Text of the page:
As part of our yearlong project "The State of Small Business," Business News Daily plans to report on the small business environment in every state in America. In this installment, we asked a few of West Virginia's more than 115,000 small business owners about the challenges and opportunities of operating in their state. Here's what they had to say.
West Virginia has felt the effects of a rough economy in the past few years, and small business owners in that state are feeling the squeeze. In 2012, West Virginia's state gross domestic product shrank by 3.4 percent and, in the following few years, experienced just modest growth. Unemployment is on the rise, the demand for labor is down, and the state is highly reliant on the coal and natural gas industries, which have experienced layoffs as prices have dropped. But entrepreneurs are looking to their businesses for a way out of these rocky times; the number of new businesses has increased as employees who were laid off have looked to create a new livelihood for themselves and, in turn, help spur on the state's economy.
Low cost of living
One big plus of living and working in West Virginia is the low cost of living. According to Sperling's Best Places, the cost of living in West Virginia is just 86 percent of the national average, and housing costs are particularly low. This is good news if you're looking to move to West Virginia from a higher-income area, because your dollar will go farther and will help you get your startup off the ground with less capital required.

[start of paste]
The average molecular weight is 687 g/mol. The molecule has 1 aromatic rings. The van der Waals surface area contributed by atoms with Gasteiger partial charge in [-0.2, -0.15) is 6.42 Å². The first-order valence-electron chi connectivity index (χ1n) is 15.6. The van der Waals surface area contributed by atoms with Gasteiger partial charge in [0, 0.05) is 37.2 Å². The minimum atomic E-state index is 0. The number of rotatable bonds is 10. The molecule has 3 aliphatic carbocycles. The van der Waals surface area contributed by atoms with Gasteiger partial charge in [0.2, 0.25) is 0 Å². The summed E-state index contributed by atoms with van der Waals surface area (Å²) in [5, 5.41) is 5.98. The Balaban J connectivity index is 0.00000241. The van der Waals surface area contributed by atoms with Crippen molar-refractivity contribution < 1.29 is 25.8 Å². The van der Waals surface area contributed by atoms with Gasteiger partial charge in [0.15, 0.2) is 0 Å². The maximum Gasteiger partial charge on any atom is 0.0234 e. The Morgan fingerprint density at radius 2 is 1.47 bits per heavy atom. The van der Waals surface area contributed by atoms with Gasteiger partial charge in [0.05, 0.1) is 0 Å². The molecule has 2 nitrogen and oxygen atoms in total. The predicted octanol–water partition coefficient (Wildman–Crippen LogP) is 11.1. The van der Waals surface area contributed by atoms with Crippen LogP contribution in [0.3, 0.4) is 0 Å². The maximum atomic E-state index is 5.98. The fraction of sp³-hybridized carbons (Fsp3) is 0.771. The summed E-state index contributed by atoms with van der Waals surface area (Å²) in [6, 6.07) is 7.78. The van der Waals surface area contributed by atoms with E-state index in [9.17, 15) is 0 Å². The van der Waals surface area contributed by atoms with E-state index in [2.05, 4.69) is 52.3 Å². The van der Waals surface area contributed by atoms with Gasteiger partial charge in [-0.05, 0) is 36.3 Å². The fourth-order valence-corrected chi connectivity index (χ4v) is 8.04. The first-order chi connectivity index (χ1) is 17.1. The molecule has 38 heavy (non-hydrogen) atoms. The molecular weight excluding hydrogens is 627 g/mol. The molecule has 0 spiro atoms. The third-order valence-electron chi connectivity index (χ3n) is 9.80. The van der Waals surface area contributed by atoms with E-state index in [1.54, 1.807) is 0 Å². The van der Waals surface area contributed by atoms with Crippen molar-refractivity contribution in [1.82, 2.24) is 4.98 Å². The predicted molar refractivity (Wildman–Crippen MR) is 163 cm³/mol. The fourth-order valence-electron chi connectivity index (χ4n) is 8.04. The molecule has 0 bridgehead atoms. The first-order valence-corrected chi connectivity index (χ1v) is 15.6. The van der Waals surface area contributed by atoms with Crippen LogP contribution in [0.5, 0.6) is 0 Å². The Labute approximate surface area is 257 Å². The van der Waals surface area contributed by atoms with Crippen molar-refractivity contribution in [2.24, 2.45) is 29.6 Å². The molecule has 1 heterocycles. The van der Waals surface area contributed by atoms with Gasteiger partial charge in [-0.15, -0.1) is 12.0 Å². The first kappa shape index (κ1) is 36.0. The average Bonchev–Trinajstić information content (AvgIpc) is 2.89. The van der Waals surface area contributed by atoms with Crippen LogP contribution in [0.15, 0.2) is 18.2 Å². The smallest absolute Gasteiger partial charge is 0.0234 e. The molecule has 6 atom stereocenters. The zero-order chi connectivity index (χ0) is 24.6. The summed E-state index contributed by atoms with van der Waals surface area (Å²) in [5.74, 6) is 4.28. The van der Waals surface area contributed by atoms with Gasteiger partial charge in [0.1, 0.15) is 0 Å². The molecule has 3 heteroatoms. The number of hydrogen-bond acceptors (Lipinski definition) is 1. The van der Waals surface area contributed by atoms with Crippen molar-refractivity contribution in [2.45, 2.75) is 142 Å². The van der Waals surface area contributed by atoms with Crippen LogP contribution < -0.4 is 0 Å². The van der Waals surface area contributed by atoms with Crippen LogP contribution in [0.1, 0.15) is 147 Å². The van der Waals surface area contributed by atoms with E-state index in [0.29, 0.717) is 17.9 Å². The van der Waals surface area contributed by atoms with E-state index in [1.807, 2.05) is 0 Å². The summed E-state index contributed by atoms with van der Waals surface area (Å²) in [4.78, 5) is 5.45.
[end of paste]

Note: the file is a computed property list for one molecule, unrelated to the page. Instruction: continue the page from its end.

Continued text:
However, West Virginians' future earnings are also projected to be smaller than those of the rest of the nation. See the section on per capita personal income below for more information.
Finding opportunity in a dismal economy
Despite the state's economic downturn, entrepreneurs in West Virginia remain undaunted. Many have even launched their businesses after being laid off. While commerce might be tumultuous, especially in the energy industries, the entrepreneurial spirit has not been extinguished in the state.
"Unprecedented unemployment has created a great desire for success among the disenfranchised," said John Belcastro, founder and owner of Third Millennium Marketing. "In an effort to combat rampant unemployment, a large number of people who see themselves as possible entrepreneurs have begun to enter the business community."
After contracting from 2011 through 2012, West Virginia's economy has grown slowly. However, that growth has been marginal; since 2013, West Virginia's real gross domestic product has not grown by more than 1.43 percent. In 2014 and 2015, the state's economy grew just 0.65 and 0.09 percent, respectively. In those years, the state's real gross domestic product plateaued at $67.3 billion, according to the Federal Reserve Bank of St. Louis.
The authors of West Virginia University's 2016 Economic Outlook noted their concern about the flagging growth rate and the slow gains in employment, especially in the coal, oil and gas industries, which account for about 14 percent of West Virginia's economy.